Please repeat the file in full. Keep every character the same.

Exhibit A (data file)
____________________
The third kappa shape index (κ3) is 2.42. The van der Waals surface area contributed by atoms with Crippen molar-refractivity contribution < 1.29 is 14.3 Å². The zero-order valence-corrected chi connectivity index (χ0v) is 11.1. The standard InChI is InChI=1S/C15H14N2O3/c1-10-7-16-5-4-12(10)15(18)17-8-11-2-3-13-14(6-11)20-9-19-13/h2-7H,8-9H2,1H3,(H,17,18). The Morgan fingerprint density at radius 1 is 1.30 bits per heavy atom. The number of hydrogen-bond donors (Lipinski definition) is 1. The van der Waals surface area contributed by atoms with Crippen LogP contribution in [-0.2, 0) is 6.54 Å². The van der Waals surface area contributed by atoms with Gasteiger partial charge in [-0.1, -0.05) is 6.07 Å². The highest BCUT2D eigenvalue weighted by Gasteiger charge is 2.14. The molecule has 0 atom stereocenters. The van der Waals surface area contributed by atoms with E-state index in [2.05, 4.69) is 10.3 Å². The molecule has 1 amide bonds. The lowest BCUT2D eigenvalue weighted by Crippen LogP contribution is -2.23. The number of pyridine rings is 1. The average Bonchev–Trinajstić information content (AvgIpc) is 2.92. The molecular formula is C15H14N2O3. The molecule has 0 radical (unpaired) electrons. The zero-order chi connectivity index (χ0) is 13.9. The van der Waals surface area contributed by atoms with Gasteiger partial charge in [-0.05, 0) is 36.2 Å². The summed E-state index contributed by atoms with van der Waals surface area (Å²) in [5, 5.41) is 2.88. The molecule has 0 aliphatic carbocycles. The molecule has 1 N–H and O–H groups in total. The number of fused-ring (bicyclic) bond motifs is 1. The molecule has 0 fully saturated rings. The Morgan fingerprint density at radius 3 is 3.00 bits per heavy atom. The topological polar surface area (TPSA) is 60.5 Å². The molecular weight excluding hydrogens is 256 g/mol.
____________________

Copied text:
The third kappa shape index (κ3) is 2.42. The van der Waals surface area contributed by atoms with Crippen molar-refractivity contribution < 1.29 is 14.3 Å². The zero-order valence-corrected chi connectivity index (χ0v) is 11.1. The standard InChI is InChI=1S/C15H14N2O3/c1-10-7-16-5-4-12(10)15(18)17-8-11-2-3-13-14(6-11)20-9-19-13/h2-7H,8-9H2,1H3,(H,17,18). The Morgan fingerprint density at radius 1 is 1.30 bits per heavy atom. The number of hydrogen-bond donors (Lipinski definition) is 1. The van der Waals surface area contributed by atoms with Crippen LogP contribution in [-0.2, 0) is 6.54 Å². The van der Waals surface area contributed by atoms with Gasteiger partial charge in [-0.1, -0.05) is 6.07 Å². The highest BCUT2D eigenvalue weighted by Gasteiger charge is 2.14. The molecule has 0 atom stereocenters. The van der Waals surface area contributed by atoms with E-state index in [2.05, 4.69) is 10.3 Å². The molecule has 1 amide bonds. The lowest BCUT2D eigenvalue weighted by Crippen LogP contribution is -2.23. The number of pyridine rings is 1. The average Bonchev–Trinajstić information content (AvgIpc) is 2.92. The molecular formula is C15H14N2O3. The molecule has 0 radical (unpaired) electrons. The zero-order chi connectivity index (χ0) is 13.9. The van der Waals surface area contributed by atoms with Gasteiger partial charge in [-0.05, 0) is 36.2 Å². The summed E-state index contributed by atoms with van der Waals surface area (Å²) in [5, 5.41) is 2.88. The molecule has 0 aliphatic carbocycles. The molecule has 1 N–H and O–H groups in total. The number of fused-ring (bicyclic) bond motifs is 1. The molecule has 0 fully saturated rings. The Morgan fingerprint density at radius 3 is 3.00 bits per heavy atom. The topological polar surface area (TPSA) is 60.5 Å². The molecular weight excluding hydrogens is 256 g/mol.